Film Review: The Music of Strangers

Christina Pato performing in The Music of Strangers

The Music of Strangers
Directed by Morgan Neville
In cinemas from March 16

The Music of Strangers is the extraordinary new film from Morgan Neville, the director of the Oscar®-winning documentary 20 Feet from Stardom., This is the celebratory story of the renowned international musical collective, the Silk Road Ensemble created by legendary cellist Yo-Yo Ma with musicians from several countries including Turkey, Syria, Spain and Iran,

The feature-length documentary follows this group of diverse instrumentalists, vocalists, composers, arrangers, visual artists and storytellers as they travel and give concerts at various locations around the world; including the US, Turkey and China. They give concerts to a school in Queens, a Northern Cheyenne Reservation in Montana and to Syrian refugees living in Lebanon.

The musical journey is structured around an account of the career of YoYo Ma with the cellist talking about his life, the Silk Road Ensemble along with clips of the young prodigy’s performances.

Other notable musicians also make comments on Ma and the project including Leonard Bernstein and Tan Dun.

It is some of the individual stories of musicians which are the most impressive part of the film with musicians such as Iranian musician Kayhan Kalhor who has had a tragic life, with many of his family killed since the Iranian revolution.  He performs traditional Persian music, on a kamancheh, a traditional string instrument and his music and his performances are banned by the government for being subversive.

Then there is Christina Pato, a Spanish bagpipe player who appears to be transforming Galician culture in part by trying to preserve the old folk tunes of the area as well as creating a new music, almost a punk reinvention of bagpipe performances.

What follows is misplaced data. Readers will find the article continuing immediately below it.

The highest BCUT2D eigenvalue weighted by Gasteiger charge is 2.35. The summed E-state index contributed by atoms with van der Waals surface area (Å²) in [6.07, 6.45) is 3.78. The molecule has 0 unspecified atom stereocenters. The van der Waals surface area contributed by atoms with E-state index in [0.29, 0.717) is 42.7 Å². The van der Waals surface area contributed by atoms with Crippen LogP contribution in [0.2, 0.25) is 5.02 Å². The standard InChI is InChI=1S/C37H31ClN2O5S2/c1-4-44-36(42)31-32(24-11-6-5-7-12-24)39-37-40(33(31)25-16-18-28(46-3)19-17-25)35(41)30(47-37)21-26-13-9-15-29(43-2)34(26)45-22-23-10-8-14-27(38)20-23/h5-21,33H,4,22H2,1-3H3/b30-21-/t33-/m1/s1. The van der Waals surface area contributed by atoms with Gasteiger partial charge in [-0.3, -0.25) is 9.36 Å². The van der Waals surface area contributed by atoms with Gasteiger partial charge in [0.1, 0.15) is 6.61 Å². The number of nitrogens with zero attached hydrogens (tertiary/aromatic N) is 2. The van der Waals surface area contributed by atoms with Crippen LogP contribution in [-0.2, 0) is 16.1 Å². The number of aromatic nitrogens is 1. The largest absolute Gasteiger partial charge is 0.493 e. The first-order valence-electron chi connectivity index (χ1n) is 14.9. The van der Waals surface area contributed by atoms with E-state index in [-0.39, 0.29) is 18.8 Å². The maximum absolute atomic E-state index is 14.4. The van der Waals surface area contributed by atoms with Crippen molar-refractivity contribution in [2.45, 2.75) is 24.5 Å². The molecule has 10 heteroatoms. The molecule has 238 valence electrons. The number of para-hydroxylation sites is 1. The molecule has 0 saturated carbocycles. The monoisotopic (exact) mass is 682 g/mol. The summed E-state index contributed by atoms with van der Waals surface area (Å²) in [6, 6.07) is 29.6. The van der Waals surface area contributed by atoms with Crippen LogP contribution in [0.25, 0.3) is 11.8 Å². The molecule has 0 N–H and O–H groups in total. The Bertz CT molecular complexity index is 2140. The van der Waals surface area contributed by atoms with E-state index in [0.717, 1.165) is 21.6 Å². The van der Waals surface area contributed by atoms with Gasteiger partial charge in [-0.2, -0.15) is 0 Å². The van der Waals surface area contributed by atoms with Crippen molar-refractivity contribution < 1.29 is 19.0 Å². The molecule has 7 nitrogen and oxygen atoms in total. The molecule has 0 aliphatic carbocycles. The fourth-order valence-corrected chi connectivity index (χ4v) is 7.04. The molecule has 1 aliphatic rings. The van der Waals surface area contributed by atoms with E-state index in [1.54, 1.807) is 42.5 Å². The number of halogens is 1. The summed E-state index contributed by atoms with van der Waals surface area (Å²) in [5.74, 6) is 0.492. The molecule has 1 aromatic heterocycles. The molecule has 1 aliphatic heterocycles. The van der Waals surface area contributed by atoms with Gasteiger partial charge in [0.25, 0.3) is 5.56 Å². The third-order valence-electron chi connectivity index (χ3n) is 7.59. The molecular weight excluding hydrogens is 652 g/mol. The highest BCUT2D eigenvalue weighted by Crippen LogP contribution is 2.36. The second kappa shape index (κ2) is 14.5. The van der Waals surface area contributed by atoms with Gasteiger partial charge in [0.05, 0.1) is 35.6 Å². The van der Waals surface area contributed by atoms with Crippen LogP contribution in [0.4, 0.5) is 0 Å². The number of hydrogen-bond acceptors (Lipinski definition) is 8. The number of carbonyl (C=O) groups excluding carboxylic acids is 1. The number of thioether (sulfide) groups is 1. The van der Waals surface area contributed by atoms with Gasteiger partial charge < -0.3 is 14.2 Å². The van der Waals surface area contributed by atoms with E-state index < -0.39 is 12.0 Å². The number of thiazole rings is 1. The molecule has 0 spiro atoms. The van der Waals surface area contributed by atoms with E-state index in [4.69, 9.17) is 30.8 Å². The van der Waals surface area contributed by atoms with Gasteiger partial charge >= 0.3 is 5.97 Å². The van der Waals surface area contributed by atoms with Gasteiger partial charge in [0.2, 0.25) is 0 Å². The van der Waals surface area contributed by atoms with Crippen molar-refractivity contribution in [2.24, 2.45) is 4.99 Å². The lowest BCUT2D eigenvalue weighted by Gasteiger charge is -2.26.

Wu Man who plays a traditional Chinese instrument – the pipa – is shown playing traditional tunes but she also crosses boundaries using the instrument as a contemporary guitar. She visits a group of elderly musicians and shadow puppeteers in rural |China, most of whom have never left their village. The encounter leads to the troupe performing in New York.

Much of the film sees the musicians essentially jamming, feeding disparate sounds, melodies and rhythms into elaborate performances which are metaphors for the cross-cultural relationships which can develop between people and nations.

It’s a film about musicians and their camaraderie, the power of music to preserve tradition and to shape cultural evolution. It is a rewarding film not just because of the music but because of the way in which the group finds a common ground in making music and inspiring others.

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